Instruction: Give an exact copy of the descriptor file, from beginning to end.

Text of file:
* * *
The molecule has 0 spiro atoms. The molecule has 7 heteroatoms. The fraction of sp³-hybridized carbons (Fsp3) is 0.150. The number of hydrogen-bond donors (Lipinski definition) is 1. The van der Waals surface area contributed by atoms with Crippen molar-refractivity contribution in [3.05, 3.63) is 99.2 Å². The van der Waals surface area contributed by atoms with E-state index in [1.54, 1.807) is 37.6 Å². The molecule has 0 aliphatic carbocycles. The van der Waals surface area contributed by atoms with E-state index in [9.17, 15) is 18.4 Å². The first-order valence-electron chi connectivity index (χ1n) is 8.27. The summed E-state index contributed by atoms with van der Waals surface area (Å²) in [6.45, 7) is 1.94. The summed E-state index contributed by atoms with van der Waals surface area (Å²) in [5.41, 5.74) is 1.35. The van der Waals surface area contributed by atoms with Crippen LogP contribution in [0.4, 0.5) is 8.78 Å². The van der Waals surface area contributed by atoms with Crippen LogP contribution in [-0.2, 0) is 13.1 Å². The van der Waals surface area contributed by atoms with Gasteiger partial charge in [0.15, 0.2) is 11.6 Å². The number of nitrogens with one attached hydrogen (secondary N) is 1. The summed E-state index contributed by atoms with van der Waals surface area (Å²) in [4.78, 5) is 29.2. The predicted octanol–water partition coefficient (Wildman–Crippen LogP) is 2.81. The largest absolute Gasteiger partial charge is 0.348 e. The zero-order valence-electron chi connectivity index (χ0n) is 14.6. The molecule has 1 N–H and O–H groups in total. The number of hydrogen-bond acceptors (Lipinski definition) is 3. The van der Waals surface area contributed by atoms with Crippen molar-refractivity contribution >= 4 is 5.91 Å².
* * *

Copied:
The molecule has 0 spiro atoms. The molecule has 7 heteroatoms. The fraction of sp³-hybridized carbons (Fsp3) is 0.150. The number of hydrogen-bond donors (Lipinski definition) is 1. The van der Waals surface area contributed by atoms with Crippen molar-refractivity contribution in [3.05, 3.63) is 99.2 Å². The van der Waals surface area contributed by atoms with E-state index in [1.54, 1.807) is 37.6 Å². The molecule has 0 aliphatic carbocycles. The van der Waals surface area contributed by atoms with E-state index in [9.17, 15) is 18.4 Å². The first-order valence-electron chi connectivity index (χ1n) is 8.27. The summed E-state index contributed by atoms with van der Waals surface area (Å²) in [6.45, 7) is 1.94. The summed E-state index contributed by atoms with van der Waals surface area (Å²) in [5.41, 5.74) is 1.35. The van der Waals surface area contributed by atoms with Crippen LogP contribution in [0.4, 0.5) is 8.78 Å². The van der Waals surface area contributed by atoms with Crippen LogP contribution in [-0.2, 0) is 13.1 Å². The van der Waals surface area contributed by atoms with Gasteiger partial charge in [0.15, 0.2) is 11.6 Å². The number of nitrogens with one attached hydrogen (secondary N) is 1. The summed E-state index contributed by atoms with van der Waals surface area (Å²) in [4.78, 5) is 29.2. The predicted octanol–water partition coefficient (Wildman–Crippen LogP) is 2.81. The largest absolute Gasteiger partial charge is 0.348 e. The zero-order valence-electron chi connectivity index (χ0n) is 14.6. The molecule has 1 N–H and O–H groups in total. The number of hydrogen-bond acceptors (Lipinski definition) is 3. The van der Waals surface area contributed by atoms with Crippen molar-refractivity contribution >= 4 is 5.91 Å².